1. How can students find out more about the internals of Windows, and how the system is really implemented, without Microsoft giving away its competitive advantage? The fact that many excellent students are not interested in Windows or .Net development should
be worrying Microsoft because students are the future innovators. Even when CS departments run Windows, they tend to use it in connection with Java technology. Surely students are important to Microsoft's competetive strategy?
(Incedently, when Microsoft came to my university, just as Windows 2000 was released, they just made alot of cheap wisecracks about Linux and gave away lots of freebies. That's not the way to impress people.)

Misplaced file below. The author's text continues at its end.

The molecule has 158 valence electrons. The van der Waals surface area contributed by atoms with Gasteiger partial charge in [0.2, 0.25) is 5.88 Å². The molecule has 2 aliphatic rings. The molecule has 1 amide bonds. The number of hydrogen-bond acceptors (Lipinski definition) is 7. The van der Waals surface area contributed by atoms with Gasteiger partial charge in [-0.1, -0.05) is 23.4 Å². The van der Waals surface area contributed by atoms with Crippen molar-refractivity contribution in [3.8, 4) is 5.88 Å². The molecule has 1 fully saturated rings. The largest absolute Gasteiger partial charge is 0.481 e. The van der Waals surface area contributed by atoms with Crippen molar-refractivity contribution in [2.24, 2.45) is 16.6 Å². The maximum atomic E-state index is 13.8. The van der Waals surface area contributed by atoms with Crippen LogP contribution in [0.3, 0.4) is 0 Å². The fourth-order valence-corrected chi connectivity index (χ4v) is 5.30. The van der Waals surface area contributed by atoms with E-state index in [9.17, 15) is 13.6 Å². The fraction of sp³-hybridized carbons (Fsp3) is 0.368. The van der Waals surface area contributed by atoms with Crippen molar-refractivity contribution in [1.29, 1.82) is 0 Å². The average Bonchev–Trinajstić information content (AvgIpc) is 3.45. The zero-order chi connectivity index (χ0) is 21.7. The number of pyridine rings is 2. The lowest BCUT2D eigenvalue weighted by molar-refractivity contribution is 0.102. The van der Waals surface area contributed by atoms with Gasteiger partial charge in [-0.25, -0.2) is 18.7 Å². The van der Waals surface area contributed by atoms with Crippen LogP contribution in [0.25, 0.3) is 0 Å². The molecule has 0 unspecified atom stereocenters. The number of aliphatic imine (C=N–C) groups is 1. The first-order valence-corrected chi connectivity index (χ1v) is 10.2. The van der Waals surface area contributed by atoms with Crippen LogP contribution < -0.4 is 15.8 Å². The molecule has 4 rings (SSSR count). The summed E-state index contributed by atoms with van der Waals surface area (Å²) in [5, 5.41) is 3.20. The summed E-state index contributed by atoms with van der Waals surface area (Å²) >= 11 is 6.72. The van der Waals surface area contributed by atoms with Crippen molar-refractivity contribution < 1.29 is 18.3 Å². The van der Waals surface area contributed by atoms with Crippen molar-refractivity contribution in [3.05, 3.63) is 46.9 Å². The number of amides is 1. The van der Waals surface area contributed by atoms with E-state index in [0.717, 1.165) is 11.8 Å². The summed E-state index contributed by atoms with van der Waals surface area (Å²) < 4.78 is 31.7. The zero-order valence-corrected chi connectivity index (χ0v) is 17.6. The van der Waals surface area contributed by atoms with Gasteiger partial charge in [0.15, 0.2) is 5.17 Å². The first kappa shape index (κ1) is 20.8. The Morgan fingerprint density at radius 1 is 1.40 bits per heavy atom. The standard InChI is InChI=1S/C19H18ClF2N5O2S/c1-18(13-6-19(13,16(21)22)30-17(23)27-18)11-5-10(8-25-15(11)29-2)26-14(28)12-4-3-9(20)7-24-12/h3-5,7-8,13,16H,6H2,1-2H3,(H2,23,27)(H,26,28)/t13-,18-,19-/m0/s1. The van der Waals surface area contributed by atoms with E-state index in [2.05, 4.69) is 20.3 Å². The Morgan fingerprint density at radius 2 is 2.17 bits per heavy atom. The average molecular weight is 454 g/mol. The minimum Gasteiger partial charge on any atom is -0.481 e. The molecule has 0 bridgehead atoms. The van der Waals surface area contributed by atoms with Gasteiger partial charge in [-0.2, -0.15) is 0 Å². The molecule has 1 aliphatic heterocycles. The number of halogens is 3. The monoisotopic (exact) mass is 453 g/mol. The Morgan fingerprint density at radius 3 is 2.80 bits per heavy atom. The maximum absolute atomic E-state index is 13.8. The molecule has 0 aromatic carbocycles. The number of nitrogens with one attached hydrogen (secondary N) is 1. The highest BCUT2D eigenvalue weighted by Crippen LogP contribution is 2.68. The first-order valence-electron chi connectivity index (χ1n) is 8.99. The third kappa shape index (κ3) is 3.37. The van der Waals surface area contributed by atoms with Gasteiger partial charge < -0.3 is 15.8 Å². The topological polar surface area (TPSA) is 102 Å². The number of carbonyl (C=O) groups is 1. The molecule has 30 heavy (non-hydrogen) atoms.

2. Can Martin see how the marketing that exists around Microsoft products can be off-putting to some people? Although everything from languages to OSes have active and vocal communities, you know, for example, that smalltalk.org is run by people trying to communicate
and cultivate knowledge and technology they consider beautiful, interesting, and worth conserving whilst MSDN exists ultimately (arguably exclusively) to extract money from someone's wallet. Step into Microsoft’s world and it can feel like a bland world of
products, step into other communities and it’s a world of colour and diversity. The open source world feels more like a library, whilst Microsoft world feels more like a travel agent full of holliday brochures.